Owners of 80 Wellington CBD buildings ordered to do more invasive testing
The owners of about 80 buildings in Wellington's CBD have been ordered by Wellington City Council to do more invasive testing in the wake of the Kaikoura earthquake.
The move comes after early results from a Government investigation into Statistics House, at CentrePort, revealed buildings with similar characteristics, sited on soft soil, should be prioritised for detailed engineering inspections.
The orders fall under new powers handed to the council, allowing it to compel building owners to obtain and share assessments.
However, no immediate action, such as closure, will need to be taken.
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Wellington Mayor Justin Lester is giving written notice to more than 250 people who own the buildings, ordering them to undertake further inspections.
Thousands of occupants of nearby buildings will also be notified by the council.
City council recovery manager Mike Mendonca said the buildings were all between four and 16 floors high, made out of reinforced concrete, with precast concrete slab floors.
The owners would be told to undertake "more invasive" testing of their buildings, which were spread throughout the CBD.
This included ripping up carpets and examining corners for a more thorough check, he said.
All the buildings on the list have undergone initial inspections, and some are already closed.
"This extra step is just to be absolutely sure," Mendonca said. "There is no evidence to indicate anything else."
The council was working closely with the Institution of Professional Engineers and Auckland University to come up with a detailed checklist of what to look for during the assessments, with engineers undergoing training on Monday night.
Building owners must inform the council by January 20 whether they have work underway.
"We are giving owners until February 10 to complete the work," Mendonca said.
"At that point we will expect building owners to have made decisions around what, if anything, they need to do with their buildings. We don't anticipate massive issues around evacuation."
Lester said: "This is all about what we can do now to make the city safer in the future.
"We want to weed out these buildings and better understand how they work. We want to make Wellington and its buildings as safe and resilient as possible."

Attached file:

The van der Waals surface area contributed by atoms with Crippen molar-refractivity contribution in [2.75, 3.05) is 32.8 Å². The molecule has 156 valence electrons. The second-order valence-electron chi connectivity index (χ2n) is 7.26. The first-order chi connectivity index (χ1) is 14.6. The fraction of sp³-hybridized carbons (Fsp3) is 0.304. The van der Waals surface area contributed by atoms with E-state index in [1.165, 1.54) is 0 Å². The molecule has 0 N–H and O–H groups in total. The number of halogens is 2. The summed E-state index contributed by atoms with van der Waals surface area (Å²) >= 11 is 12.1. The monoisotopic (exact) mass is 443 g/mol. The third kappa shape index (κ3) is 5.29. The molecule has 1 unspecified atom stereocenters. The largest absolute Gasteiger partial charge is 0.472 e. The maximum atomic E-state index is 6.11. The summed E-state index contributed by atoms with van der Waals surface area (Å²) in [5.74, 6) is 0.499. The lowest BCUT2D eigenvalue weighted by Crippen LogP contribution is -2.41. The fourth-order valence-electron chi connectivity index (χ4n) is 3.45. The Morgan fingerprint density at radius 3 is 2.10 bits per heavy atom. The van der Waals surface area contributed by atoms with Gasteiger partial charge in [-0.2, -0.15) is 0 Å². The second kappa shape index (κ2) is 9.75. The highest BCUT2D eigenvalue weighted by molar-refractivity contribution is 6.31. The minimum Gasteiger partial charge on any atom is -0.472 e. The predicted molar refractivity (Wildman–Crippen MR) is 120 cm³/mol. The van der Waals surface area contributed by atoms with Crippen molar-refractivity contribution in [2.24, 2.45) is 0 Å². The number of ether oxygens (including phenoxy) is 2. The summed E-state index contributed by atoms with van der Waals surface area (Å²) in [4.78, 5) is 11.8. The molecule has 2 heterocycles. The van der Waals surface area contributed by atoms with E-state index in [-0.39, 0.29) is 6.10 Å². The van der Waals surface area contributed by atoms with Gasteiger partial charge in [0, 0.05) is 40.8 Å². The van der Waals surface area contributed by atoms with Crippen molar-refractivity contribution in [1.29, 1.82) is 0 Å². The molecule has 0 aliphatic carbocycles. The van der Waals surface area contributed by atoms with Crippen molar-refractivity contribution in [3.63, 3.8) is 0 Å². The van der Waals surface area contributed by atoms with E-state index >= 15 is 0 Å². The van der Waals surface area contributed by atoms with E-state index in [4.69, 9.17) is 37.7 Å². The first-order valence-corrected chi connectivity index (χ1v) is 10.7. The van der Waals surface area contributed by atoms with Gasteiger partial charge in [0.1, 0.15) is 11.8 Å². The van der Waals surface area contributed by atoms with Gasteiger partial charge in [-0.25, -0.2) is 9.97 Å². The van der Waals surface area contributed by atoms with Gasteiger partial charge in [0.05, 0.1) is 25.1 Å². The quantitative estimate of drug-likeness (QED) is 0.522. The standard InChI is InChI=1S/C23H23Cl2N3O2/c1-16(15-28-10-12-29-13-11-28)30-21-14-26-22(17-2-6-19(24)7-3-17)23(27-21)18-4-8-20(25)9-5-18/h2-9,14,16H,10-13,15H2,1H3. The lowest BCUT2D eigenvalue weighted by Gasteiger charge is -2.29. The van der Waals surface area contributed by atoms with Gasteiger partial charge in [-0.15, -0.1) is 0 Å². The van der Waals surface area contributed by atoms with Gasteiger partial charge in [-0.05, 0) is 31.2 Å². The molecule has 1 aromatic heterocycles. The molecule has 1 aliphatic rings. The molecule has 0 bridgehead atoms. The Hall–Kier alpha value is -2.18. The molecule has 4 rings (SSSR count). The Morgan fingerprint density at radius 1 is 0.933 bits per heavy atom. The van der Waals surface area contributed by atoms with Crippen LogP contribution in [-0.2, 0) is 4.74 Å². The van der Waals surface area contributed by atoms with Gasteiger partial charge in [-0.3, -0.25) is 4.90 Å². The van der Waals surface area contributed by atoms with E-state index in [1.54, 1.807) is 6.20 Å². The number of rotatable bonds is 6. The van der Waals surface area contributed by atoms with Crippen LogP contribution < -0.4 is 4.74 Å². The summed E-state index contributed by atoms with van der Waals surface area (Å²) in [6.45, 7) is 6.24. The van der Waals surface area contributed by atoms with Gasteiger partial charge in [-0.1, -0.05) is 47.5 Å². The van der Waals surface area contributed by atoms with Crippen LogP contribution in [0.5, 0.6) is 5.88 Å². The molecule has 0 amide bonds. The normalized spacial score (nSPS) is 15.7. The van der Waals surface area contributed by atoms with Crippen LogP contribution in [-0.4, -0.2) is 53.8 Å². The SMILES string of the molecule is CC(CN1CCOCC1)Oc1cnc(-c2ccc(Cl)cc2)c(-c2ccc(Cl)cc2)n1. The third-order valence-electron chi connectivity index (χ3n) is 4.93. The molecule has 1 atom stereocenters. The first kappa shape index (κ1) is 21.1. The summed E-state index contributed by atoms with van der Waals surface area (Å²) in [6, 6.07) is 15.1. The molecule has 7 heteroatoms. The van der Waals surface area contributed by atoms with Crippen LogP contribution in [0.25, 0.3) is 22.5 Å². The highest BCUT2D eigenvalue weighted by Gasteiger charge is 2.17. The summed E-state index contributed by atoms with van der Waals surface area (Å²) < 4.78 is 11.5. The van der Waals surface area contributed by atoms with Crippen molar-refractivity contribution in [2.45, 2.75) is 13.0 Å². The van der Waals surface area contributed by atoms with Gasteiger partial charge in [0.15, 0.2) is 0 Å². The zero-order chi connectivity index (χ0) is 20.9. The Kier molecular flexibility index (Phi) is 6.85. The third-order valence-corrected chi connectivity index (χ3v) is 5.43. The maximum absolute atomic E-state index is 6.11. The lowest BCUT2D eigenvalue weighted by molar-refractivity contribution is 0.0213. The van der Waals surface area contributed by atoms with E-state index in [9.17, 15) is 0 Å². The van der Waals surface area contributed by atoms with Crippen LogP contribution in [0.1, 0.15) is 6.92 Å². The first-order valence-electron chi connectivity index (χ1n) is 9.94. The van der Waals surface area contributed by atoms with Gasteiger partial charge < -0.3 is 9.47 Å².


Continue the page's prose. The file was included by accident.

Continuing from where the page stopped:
He was hopeful the new information would not lead to more building closures.
Earlier this month, the council was given its emergency earthquake powers by acting Civil Defence Minister Gerry Brownlee.
On Monday, Brownlee said the owners of buildings had a duty to tenants under the health and safety and employment acts, and further inspections were the right thing to do. "It's a belt-and-braces exercise."
There were hundreds of buildings in Wellington, and 80 was not a large number.
"I expect the majority will be cleared quickly. It's a reasonable precaution."
City council chief executive Kevin Lavery said: "We want to use the powers and be proactive, and make sure we are well equipped for any further aftershocks."
After the spate of recent building evacuations, Victoria University building science lecturer Geoff Thomas, who inspected buildings after the Canterbury quake in 2011, said not a lot of damage was immediately obvious in some buildings.
After the Kaikoura quake, shaking in buildings with more than eight storeys, on soft soils, had been close to the limit of what they were designed to handle.
"This raised red flags, because there was potential for significant damage."
If those buildings were subjected to the same level of shaking during an aftershock, near Wellington, they might collapse, he said.
Stuff and the Dominion Post have started an ongoing investigation into Wellington's earthquake response.
Work on the 'Faultlines' series started within days of the November 14 quake, when holes in the city's earthquake response became apparent.
'Faultines' initially focuses on the management of earthquake-prone buildings.
Further results from the investigation will be published this week and in the New Year.
The 'Faultlines' team will continue work through 2017. You can contact the team via email email@example.com or firstname.lastname@example.org.